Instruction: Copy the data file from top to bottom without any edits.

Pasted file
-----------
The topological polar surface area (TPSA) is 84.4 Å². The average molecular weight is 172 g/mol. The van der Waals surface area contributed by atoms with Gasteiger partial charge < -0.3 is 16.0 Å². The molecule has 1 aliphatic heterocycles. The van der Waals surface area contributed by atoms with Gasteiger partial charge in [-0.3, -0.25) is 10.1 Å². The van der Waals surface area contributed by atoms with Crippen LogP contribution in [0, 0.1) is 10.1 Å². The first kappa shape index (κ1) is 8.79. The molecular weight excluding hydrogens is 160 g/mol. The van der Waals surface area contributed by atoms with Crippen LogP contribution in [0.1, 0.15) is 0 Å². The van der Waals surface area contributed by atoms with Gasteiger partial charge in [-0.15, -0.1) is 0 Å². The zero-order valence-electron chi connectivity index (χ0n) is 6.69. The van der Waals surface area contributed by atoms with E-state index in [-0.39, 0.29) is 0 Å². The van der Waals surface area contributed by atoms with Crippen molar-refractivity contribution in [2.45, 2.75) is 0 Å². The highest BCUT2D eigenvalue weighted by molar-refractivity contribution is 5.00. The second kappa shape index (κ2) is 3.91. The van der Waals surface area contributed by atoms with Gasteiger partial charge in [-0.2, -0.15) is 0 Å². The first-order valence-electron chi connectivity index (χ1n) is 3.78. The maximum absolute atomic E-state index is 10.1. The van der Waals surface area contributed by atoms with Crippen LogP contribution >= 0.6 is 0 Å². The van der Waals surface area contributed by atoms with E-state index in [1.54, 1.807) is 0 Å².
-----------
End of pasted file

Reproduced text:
The topological polar surface area (TPSA) is 84.4 Å². The average molecular weight is 172 g/mol. The van der Waals surface area contributed by atoms with Gasteiger partial charge < -0.3 is 16.0 Å². The molecule has 1 aliphatic heterocycles. The van der Waals surface area contributed by atoms with Gasteiger partial charge in [-0.3, -0.25) is 10.1 Å². The van der Waals surface area contributed by atoms with Crippen LogP contribution in [0, 0.1) is 10.1 Å². The first kappa shape index (κ1) is 8.79. The molecular weight excluding hydrogens is 160 g/mol. The van der Waals surface area contributed by atoms with Crippen LogP contribution in [0.1, 0.15) is 0 Å². The van der Waals surface area contributed by atoms with Gasteiger partial charge in [-0.15, -0.1) is 0 Å². The zero-order valence-electron chi connectivity index (χ0n) is 6.69. The van der Waals surface area contributed by atoms with E-state index in [-0.39, 0.29) is 0 Å². The van der Waals surface area contributed by atoms with Crippen molar-refractivity contribution in [2.45, 2.75) is 0 Å². The highest BCUT2D eigenvalue weighted by molar-refractivity contribution is 5.00. The second kappa shape index (κ2) is 3.91. The van der Waals surface area contributed by atoms with Gasteiger partial charge in [-0.2, -0.15) is 0 Å². The first-order valence-electron chi connectivity index (χ1n) is 3.78. The maximum absolute atomic E-state index is 10.1. The van der Waals surface area contributed by atoms with Crippen LogP contribution >= 0.6 is 0 Å². The van der Waals surface area contributed by atoms with E-state index in [1.54, 1.807) is 0 Å².